Worse still, sometimes Google’s recommendations refer to factors that we have no control over or control over them will be very problematic. For example –

  • Files that sit on Google’s servers and almost everyone uses them (for example, the files you contact them on any site that uses Google Analytics).
  • Extensions we use within our content management system. True, we can always access and optimize the source files, but it will take a lot of time and will not allow us to upgrade the plugin in the future …

What are the best ways to reduce website uptime?

After we realized that not all that is written in Pagespeed Insights is Torah from Sinai, let’s try to understand what is most affecting the time of the site’s rise:

Shrink images

True, when we surf from a stable Internet connection, it does not really matter if the image size is 50 kilobytes or 100 kilobytes, but when it comes to slow connections like cellular connections or busy wireless networks, it can change very much. If you’re using WordPress, I’ve written a post about the best plugins to shrink images .


AMP is a special format of Google that can significantly shorten the load time of mobile pages, up to 90% more precisely! Without going into too much technical detail, AMP allows you to optimize your own HTML code, JS scripts, and store your site’s cache on Google’s fast servers.

Beyond the acceleration effect, pages that support AMP are marked with a special mark on Google and are therefore more visible.

Server speed

Even the site that has the best technical level optimization will not be fast enough if it uses a server with limited resources. Therefore, it is advisable to use the server of a stable company and not be tempted to offer too cheap. Also, complex sites will often need a virtual server or a dedicated server to maximize their performance.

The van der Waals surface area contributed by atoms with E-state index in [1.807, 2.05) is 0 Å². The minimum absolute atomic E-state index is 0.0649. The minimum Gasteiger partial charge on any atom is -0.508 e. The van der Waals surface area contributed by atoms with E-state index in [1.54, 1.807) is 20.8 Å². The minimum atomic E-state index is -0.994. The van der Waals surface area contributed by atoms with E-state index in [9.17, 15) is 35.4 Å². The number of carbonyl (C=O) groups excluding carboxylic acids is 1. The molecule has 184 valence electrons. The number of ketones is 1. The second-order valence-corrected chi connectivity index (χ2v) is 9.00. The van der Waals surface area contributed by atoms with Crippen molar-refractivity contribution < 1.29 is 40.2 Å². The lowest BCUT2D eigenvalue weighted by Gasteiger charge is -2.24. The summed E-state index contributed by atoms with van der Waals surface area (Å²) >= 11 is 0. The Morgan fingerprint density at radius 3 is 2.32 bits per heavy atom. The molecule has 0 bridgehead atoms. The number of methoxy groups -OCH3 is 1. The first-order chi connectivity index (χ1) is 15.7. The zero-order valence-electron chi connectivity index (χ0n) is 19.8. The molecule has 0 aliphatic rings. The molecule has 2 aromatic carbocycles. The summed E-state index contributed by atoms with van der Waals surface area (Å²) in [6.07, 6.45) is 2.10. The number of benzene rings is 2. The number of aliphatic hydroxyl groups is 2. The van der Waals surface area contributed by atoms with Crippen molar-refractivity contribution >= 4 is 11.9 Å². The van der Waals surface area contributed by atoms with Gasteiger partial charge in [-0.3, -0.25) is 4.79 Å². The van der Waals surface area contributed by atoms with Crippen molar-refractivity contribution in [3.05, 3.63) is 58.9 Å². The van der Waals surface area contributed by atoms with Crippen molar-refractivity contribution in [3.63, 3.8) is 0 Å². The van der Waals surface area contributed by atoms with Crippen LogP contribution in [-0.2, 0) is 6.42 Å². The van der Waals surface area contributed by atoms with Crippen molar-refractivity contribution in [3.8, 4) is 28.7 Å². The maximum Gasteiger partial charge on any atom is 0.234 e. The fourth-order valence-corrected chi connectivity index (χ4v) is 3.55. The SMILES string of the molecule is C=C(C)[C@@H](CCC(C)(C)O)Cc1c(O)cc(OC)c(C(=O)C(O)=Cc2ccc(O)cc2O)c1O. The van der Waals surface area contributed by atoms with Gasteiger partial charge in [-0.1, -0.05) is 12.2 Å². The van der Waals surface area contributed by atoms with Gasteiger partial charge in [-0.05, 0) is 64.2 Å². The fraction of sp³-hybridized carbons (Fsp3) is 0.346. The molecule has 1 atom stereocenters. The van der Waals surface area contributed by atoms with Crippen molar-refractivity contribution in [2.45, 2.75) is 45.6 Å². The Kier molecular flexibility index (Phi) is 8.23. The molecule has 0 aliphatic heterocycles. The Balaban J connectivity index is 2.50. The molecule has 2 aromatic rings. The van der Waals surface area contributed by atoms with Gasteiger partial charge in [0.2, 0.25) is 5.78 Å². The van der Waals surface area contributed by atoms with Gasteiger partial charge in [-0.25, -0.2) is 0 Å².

Finally, this may sound obvious, but some publishers prefer to shop abroad because the offers are more enticing and receive free bonuses (for example, a domain name for a year), but if you have a website that you are targeting for an Israeli audience, it is highly recommended. Any problem with this site will require you to open a manual support card or call technical support abroad and wait a relatively long time for it (some companies even require additional payment for support via telephone).

Site code optimization

Although many people surf through the cellular, there is still a large part of them who surf through stationary or mobile computers. Therefore, it is important to optimize the code, either by reducing redundant parts or by writing more efficient code ( although we have less control over content management systems , you can narrow down, for example, custom templates). The second way is to use shrink software for certain files.

Reduce the number of leads

Aha – References! How many times have you seen a site that makes every link redirect to another page to prevent people from getting links? It turns out that each referral takes a few good seconds, which drastically slows down the site and creates a poor browsing experience (even if the redirect is to an external site). The same goes for a referral from a regular site to a mobile site, something that can be overcome in several different ways.

Cache settings

Properly configuring the site’s cache allows large portions of it not to be updated every time a new user is logged into the user’s browser, so that next time the site will load partially from the user’s computer and not from the server, which will significantly reduce the load time and increase the number of regular users.

Learn more – Site Speed ​​Improvement Guide .

In conclusion

In conclusion, although there is nothing to be taken lightly during the site’s rise and sites that rise very slowly need to be treated ten thousand to stay relevant, linkage to a numerical index that does not directly relate to the actual loading time and improvement of the percentage will not give you a significant improvement and you should use the resources and energy instead For example, by optimizing the site’s promotion or thickening its content.